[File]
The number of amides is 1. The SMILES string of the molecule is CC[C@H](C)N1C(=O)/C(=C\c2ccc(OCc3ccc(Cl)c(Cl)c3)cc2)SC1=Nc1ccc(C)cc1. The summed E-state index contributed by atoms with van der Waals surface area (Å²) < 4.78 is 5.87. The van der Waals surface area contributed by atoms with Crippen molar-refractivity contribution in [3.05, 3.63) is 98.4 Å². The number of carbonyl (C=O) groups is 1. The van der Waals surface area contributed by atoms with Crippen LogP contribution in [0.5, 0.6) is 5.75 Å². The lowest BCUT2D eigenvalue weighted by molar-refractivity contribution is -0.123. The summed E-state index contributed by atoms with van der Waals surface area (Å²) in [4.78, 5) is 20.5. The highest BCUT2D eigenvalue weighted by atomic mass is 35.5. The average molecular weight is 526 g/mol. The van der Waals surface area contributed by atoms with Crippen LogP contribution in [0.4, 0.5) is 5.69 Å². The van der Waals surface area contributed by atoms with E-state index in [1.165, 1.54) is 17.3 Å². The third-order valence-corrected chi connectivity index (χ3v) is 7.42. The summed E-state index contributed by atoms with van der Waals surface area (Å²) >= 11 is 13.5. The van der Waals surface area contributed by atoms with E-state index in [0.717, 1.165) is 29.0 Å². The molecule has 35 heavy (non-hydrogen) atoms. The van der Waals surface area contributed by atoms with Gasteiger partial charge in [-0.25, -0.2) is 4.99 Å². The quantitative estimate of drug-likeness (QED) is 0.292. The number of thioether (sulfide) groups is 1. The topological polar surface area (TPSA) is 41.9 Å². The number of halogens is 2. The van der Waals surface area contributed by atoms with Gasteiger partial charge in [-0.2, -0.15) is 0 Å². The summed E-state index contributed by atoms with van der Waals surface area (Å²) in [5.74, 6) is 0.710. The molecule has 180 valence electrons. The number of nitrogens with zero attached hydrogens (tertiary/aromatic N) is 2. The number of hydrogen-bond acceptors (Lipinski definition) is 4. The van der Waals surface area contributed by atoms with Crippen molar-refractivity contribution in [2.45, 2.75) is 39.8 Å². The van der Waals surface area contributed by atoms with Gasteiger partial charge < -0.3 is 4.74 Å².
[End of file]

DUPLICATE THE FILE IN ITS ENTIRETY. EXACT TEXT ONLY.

The number of amides is 1. The SMILES string of the molecule is CC[C@H](C)N1C(=O)/C(=C\c2ccc(OCc3ccc(Cl)c(Cl)c3)cc2)SC1=Nc1ccc(C)cc1. The summed E-state index contributed by atoms with van der Waals surface area (Å²) < 4.78 is 5.87. The van der Waals surface area contributed by atoms with Crippen molar-refractivity contribution in [3.05, 3.63) is 98.4 Å². The number of carbonyl (C=O) groups is 1. The van der Waals surface area contributed by atoms with Crippen LogP contribution in [0.5, 0.6) is 5.75 Å². The lowest BCUT2D eigenvalue weighted by molar-refractivity contribution is -0.123. The summed E-state index contributed by atoms with van der Waals surface area (Å²) in [4.78, 5) is 20.5. The highest BCUT2D eigenvalue weighted by atomic mass is 35.5. The average molecular weight is 526 g/mol. The van der Waals surface area contributed by atoms with Crippen LogP contribution in [0.4, 0.5) is 5.69 Å². The van der Waals surface area contributed by atoms with E-state index in [1.165, 1.54) is 17.3 Å². The third-order valence-corrected chi connectivity index (χ3v) is 7.42. The summed E-state index contributed by atoms with van der Waals surface area (Å²) >= 11 is 13.5. The van der Waals surface area contributed by atoms with E-state index in [0.717, 1.165) is 29.0 Å². The molecule has 35 heavy (non-hydrogen) atoms. The van der Waals surface area contributed by atoms with Gasteiger partial charge in [-0.25, -0.2) is 4.99 Å². The quantitative estimate of drug-likeness (QED) is 0.292. The number of thioether (sulfide) groups is 1. The topological polar surface area (TPSA) is 41.9 Å². The number of halogens is 2. The van der Waals surface area contributed by atoms with Gasteiger partial charge in [-0.2, -0.15) is 0 Å². The summed E-state index contributed by atoms with van der Waals surface area (Å²) in [5.74, 6) is 0.710. The molecule has 180 valence electrons. The number of nitrogens with zero attached hydrogens (tertiary/aromatic N) is 2. The number of hydrogen-bond acceptors (Lipinski definition) is 4. The van der Waals surface area contributed by atoms with Crippen molar-refractivity contribution in [2.45, 2.75) is 39.8 Å². The van der Waals surface area contributed by atoms with Gasteiger partial charge < -0.3 is 4.74 Å².